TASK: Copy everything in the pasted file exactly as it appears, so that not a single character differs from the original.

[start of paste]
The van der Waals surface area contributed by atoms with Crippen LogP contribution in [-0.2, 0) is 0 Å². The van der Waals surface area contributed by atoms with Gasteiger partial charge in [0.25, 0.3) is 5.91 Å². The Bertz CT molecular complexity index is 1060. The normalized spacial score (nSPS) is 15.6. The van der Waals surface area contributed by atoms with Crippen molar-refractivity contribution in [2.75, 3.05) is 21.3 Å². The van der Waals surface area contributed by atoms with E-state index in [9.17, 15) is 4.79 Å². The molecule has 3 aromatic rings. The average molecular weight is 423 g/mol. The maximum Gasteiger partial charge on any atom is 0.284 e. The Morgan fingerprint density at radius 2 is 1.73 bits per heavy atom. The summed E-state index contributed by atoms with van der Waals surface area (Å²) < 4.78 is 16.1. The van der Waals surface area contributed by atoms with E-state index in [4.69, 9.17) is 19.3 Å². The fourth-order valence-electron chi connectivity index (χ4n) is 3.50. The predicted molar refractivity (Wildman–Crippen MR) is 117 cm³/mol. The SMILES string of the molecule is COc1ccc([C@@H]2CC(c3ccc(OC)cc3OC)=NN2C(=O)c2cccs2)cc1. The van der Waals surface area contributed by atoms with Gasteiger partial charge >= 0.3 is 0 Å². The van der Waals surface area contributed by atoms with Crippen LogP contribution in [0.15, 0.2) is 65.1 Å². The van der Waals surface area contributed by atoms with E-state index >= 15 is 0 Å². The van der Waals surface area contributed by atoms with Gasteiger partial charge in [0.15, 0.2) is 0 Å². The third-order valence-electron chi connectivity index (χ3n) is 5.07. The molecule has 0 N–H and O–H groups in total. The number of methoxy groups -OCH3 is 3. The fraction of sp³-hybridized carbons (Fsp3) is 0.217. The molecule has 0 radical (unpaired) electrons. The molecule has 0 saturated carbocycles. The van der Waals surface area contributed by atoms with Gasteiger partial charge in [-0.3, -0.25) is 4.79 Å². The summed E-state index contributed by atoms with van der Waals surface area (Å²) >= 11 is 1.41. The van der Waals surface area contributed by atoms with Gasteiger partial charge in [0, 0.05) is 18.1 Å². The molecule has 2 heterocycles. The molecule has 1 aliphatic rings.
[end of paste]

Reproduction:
The van der Waals surface area contributed by atoms with Crippen LogP contribution in [-0.2, 0) is 0 Å². The van der Waals surface area contributed by atoms with Gasteiger partial charge in [0.25, 0.3) is 5.91 Å². The Bertz CT molecular complexity index is 1060. The normalized spacial score (nSPS) is 15.6. The van der Waals surface area contributed by atoms with Crippen molar-refractivity contribution in [2.75, 3.05) is 21.3 Å². The van der Waals surface area contributed by atoms with E-state index in [9.17, 15) is 4.79 Å². The molecule has 3 aromatic rings. The average molecular weight is 423 g/mol. The maximum Gasteiger partial charge on any atom is 0.284 e. The Morgan fingerprint density at radius 2 is 1.73 bits per heavy atom. The summed E-state index contributed by atoms with van der Waals surface area (Å²) < 4.78 is 16.1. The van der Waals surface area contributed by atoms with E-state index in [4.69, 9.17) is 19.3 Å². The fourth-order valence-electron chi connectivity index (χ4n) is 3.50. The predicted molar refractivity (Wildman–Crippen MR) is 117 cm³/mol. The SMILES string of the molecule is COc1ccc([C@@H]2CC(c3ccc(OC)cc3OC)=NN2C(=O)c2cccs2)cc1. The van der Waals surface area contributed by atoms with Gasteiger partial charge >= 0.3 is 0 Å². The van der Waals surface area contributed by atoms with Crippen LogP contribution in [0.15, 0.2) is 65.1 Å². The van der Waals surface area contributed by atoms with E-state index >= 15 is 0 Å². The van der Waals surface area contributed by atoms with Gasteiger partial charge in [0.15, 0.2) is 0 Å². The third-order valence-electron chi connectivity index (χ3n) is 5.07. The molecule has 0 N–H and O–H groups in total. The number of methoxy groups -OCH3 is 3. The fraction of sp³-hybridized carbons (Fsp3) is 0.217. The molecule has 0 radical (unpaired) electrons. The molecule has 0 saturated carbocycles. The van der Waals surface area contributed by atoms with Gasteiger partial charge in [-0.3, -0.25) is 4.79 Å². The summed E-state index contributed by atoms with van der Waals surface area (Å²) >= 11 is 1.41. The van der Waals surface area contributed by atoms with Gasteiger partial charge in [0, 0.05) is 18.1 Å². The molecule has 2 heterocycles. The molecule has 1 aliphatic rings.